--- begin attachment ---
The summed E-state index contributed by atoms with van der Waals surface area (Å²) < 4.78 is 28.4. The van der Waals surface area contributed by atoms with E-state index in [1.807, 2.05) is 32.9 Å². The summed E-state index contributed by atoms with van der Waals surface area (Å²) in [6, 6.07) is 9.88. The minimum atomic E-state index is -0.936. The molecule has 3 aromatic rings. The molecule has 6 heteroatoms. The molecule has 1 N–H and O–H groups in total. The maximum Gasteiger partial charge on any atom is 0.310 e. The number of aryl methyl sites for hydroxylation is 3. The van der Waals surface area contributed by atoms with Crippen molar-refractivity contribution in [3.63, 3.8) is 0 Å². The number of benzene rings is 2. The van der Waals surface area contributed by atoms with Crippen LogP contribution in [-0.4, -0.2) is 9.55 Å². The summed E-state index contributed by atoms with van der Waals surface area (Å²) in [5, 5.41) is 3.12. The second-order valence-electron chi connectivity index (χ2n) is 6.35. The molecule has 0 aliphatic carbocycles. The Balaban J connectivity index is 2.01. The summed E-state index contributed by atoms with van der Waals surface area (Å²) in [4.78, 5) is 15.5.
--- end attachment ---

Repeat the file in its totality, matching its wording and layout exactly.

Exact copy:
The summed E-state index contributed by atoms with van der Waals surface area (Å²) < 4.78 is 28.4. The van der Waals surface area contributed by atoms with E-state index in [1.807, 2.05) is 32.9 Å². The summed E-state index contributed by atoms with van der Waals surface area (Å²) in [6, 6.07) is 9.88. The minimum atomic E-state index is -0.936. The molecule has 3 aromatic rings. The molecule has 6 heteroatoms. The molecule has 1 N–H and O–H groups in total. The maximum Gasteiger partial charge on any atom is 0.310 e. The number of aryl methyl sites for hydroxylation is 3. The van der Waals surface area contributed by atoms with Crippen molar-refractivity contribution in [3.63, 3.8) is 0 Å². The number of benzene rings is 2. The van der Waals surface area contributed by atoms with Crippen LogP contribution in [-0.4, -0.2) is 9.55 Å². The summed E-state index contributed by atoms with van der Waals surface area (Å²) in [5, 5.41) is 3.12. The second-order valence-electron chi connectivity index (χ2n) is 6.35. The molecule has 0 aliphatic carbocycles. The Balaban J connectivity index is 2.01. The summed E-state index contributed by atoms with van der Waals surface area (Å²) in [4.78, 5) is 15.5.